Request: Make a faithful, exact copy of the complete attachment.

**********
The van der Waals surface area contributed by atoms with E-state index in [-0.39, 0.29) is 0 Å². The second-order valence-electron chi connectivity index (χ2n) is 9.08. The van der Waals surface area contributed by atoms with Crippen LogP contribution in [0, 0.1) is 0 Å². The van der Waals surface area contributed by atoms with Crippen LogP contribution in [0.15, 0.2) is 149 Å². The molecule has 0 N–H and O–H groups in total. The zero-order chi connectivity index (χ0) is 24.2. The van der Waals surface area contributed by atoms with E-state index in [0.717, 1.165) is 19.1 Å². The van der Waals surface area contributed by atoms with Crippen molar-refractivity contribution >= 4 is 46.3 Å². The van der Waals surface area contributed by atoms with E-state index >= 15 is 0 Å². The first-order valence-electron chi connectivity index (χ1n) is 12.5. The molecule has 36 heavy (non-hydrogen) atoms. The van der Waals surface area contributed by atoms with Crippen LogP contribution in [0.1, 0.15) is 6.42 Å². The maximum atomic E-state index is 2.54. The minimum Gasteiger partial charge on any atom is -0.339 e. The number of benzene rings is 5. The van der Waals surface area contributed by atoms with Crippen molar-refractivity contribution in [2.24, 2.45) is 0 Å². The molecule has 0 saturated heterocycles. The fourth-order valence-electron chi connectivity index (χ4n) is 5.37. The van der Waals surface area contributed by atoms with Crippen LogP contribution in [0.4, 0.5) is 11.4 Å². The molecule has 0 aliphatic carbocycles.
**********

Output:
The van der Waals surface area contributed by atoms with E-state index in [-0.39, 0.29) is 0 Å². The second-order valence-electron chi connectivity index (χ2n) is 9.08. The van der Waals surface area contributed by atoms with Crippen LogP contribution in [0, 0.1) is 0 Å². The van der Waals surface area contributed by atoms with Crippen LogP contribution in [0.15, 0.2) is 149 Å². The molecule has 0 N–H and O–H groups in total. The zero-order chi connectivity index (χ0) is 24.2. The van der Waals surface area contributed by atoms with E-state index in [0.717, 1.165) is 19.1 Å². The van der Waals surface area contributed by atoms with Crippen molar-refractivity contribution >= 4 is 46.3 Å². The van der Waals surface area contributed by atoms with E-state index >= 15 is 0 Å². The first-order valence-electron chi connectivity index (χ1n) is 12.5. The molecule has 36 heavy (non-hydrogen) atoms. The van der Waals surface area contributed by atoms with Crippen LogP contribution in [0.1, 0.15) is 6.42 Å². The maximum atomic E-state index is 2.54. The minimum Gasteiger partial charge on any atom is -0.339 e. The number of benzene rings is 5. The van der Waals surface area contributed by atoms with Crippen molar-refractivity contribution in [2.24, 2.45) is 0 Å². The molecule has 0 saturated heterocycles. The fourth-order valence-electron chi connectivity index (χ4n) is 5.37. The van der Waals surface area contributed by atoms with Crippen LogP contribution in [0.4, 0.5) is 11.4 Å². The molecule has 0 aliphatic carbocycles.